The details of “Apokaluptein:16389067” are too much to take in on a small screen — a mural comprising 70 bed sheet squares, with transferred imagery from newspapers overlaid in a collage of heaven, hell and purgatory.
That Jesse Krimes made it while serving a prison sentence, and mailed it out piece by piece, makes it sound like a novelistic invention, yet it’s a very real project dreamed up as a way to escape the reality he’d found himself in.
Krimes, who now works in advocacy for artists after they’re released, says that he’s not ashamed of having gone to prison — that he made mistakes, but people are nuanced and don’t fit within the simple narratives that society holds fast to.
Director Alysa Nahmias’ portrait film takes pains with the nuances. A shorthand description could make it sound like a cleanly arced inspirational story. While it is a testimony to the power of art and human talent under the worst circumstances, just as often Krimes and fellow artists are given time to critique the problems of the criminal justice system, from racial disparities in sentencing to treatment of people after release.
And it very deliberately takes its time. It was shot over the course of more than five years, from his release to a gallery opening in New York City, from the relief of freedom to the fragility of trying to build a new life.
Raised by a single mother who had him at age 16, Krimes grew up in an apartment above his grandfather’s machine shop. A creative type from an early age, he would build little theater sets out of cardboard. His father wasn’t around — instead his mother’s friend helped raise him and he assumed it was his dad. After developing a drug problem, his surrogate vanished from his life and it sent Krimes into misbehavior. After multiple run-ins, including the loss of a full-ride scholarship, he was sentenced to five years in prison under a questionably weighted amount of cocaine in his possession.
That points to a storytelling challenge — the most formative part of his story happened outside the potential view of any camera. To illustrate this, the filmmakers took welcome artistic license: Molly Schwartz created animation, with expressionistic washes of color and cut-out figures, to re-enact the grim claustrophobia of his confinement and the escape art provides. As he narrates, we see his arrival at a medium security prison populated with gang members of every affiliation; his early decision to isolate himself and teach himself to draw; and the unexpected revelation that others would seek out his skills in the formation of portraits.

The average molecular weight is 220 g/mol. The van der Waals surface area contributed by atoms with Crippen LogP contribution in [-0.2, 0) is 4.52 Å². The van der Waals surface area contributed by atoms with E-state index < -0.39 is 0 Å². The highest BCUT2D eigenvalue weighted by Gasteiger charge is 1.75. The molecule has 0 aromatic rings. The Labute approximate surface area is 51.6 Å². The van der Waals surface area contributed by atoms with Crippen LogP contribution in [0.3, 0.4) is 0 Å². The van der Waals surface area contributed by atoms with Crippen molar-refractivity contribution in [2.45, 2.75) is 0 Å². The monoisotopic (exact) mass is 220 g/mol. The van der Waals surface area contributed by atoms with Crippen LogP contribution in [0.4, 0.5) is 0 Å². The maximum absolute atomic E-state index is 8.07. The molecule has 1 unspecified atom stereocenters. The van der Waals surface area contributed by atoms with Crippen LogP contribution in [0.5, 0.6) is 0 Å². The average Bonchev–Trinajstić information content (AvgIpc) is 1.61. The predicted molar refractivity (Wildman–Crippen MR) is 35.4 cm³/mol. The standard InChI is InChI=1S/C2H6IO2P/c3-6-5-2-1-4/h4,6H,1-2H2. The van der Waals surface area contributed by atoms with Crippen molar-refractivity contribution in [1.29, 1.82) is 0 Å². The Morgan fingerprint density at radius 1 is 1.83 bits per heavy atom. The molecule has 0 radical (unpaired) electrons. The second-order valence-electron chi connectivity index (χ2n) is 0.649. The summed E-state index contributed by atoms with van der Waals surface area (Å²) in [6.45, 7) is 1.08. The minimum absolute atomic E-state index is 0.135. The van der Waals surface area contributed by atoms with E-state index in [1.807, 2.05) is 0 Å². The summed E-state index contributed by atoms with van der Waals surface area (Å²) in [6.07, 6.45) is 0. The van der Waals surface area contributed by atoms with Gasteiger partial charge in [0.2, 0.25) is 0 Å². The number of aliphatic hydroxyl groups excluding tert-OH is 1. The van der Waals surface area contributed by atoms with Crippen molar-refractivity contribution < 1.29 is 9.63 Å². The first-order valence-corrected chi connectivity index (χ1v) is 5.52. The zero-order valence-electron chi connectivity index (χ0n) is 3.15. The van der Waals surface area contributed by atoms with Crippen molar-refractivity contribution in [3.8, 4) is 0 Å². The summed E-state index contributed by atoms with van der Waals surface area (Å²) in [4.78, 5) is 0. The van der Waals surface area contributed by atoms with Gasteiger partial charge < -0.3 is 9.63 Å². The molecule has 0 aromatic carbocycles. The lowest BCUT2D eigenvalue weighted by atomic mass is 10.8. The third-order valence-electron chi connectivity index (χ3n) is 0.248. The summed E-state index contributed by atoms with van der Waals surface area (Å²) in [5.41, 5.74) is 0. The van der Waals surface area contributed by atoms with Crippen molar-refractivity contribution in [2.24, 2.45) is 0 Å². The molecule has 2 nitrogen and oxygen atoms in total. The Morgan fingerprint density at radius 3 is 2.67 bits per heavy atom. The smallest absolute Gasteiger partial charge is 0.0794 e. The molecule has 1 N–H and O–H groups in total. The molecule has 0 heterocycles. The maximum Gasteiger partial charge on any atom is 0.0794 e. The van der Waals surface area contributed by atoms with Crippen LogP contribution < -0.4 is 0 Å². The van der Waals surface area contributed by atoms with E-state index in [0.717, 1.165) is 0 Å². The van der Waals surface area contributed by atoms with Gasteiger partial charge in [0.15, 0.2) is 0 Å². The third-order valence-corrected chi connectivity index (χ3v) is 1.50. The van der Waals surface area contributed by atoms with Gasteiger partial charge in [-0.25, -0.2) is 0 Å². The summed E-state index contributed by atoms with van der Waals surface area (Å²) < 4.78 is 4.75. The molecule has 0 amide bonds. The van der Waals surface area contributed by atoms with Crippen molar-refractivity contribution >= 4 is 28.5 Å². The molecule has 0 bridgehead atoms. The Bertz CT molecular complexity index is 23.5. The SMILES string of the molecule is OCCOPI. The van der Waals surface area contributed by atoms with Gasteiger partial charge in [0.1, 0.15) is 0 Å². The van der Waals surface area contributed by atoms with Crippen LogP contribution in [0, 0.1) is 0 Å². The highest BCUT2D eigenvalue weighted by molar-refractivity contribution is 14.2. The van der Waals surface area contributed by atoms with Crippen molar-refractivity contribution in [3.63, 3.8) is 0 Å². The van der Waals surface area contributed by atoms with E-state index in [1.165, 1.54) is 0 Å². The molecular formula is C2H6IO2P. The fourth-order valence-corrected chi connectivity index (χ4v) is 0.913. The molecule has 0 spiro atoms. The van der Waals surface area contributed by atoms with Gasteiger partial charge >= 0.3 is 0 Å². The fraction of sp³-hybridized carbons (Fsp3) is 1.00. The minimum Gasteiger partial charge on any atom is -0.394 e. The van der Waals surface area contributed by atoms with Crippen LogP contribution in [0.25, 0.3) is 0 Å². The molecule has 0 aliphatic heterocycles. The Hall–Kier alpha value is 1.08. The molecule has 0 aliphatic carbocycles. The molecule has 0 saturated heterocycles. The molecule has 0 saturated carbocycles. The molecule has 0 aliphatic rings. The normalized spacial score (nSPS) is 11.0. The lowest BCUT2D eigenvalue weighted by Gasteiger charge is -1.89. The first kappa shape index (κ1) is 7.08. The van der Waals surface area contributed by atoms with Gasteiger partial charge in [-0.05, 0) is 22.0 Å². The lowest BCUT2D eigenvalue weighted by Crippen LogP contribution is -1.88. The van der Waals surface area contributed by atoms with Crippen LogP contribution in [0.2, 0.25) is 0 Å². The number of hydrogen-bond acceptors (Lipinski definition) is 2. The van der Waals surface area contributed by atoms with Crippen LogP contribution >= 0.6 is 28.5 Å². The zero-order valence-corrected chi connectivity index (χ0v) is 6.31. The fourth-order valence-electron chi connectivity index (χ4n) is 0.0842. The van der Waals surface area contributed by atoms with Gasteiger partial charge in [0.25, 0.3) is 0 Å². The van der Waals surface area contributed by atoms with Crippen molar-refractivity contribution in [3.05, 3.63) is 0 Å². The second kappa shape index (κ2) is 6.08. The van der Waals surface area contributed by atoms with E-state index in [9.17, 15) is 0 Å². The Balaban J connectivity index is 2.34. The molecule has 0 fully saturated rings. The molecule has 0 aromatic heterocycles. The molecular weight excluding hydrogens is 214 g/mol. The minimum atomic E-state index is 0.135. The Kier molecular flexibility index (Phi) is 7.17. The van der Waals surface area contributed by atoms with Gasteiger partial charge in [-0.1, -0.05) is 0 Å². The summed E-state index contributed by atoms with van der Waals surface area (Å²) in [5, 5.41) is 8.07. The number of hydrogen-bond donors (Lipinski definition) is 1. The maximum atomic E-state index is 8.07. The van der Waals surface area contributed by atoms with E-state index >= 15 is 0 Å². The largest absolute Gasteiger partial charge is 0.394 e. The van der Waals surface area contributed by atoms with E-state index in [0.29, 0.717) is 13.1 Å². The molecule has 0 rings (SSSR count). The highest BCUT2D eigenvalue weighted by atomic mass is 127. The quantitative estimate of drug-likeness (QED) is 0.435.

Even before his trial and sentencing, Krimes was held in solitary confinement and began displaying a conceptualist bent with the urgency of an expressionist. He remembered the classic children’s art project, in which you use silly putty to lift the ink off newsprint and transfer the image. He crafted a knife from portions of a battery. He cut out mugshots of people accused of crimes in articles, and lifted the image onto the only “canvas” he had — tiny squares of soap. Since he didn’t have any way to mail these out of the facility, he would collect playing cards. He’d cut out the head of a king, queen or joker, stacked deep enough on others so that it was like a shelf. These became his “Purgatory” series.
Transferred to another prison, he meets fellow artists — Jared “O” Owens and Gilberto “Cano” Rivera — and embarks on his major piece, “Apokaluptein,” which depicts heaven, hell and purgatory on contraband prison bed sheets. The collage process relied on hair gel to transfer images from the New York Times — advertising, travel photos, natural disasters, war — one sheet at a time. His hand-drawn commentary includes ballerinas, their heads replaced with mugshots — society’s expectation of contortion and perfection.
When Krimes is finally released, he quickly encounters obstacles. He also needs to connect with the son who was born while he was away. While his art is well-received, he learns that artists are valued more in prison than outside. He wonders if people admire him as an artist, or as a prison artist.
The latter half also introduces artists like Russell Craig, who after his own release began working with a program, Mural Arts Philadelphia. The two ask pointed questions about how society treats people upon release, which Krimes says is a pool of talent going unused.
At one point, he says mailing the sheeted sections of the mural felt as though he were transporting his body outside the jail to the outside world. Footage of him hanging them on the wall for the first time quietly conveys his argument more than words can.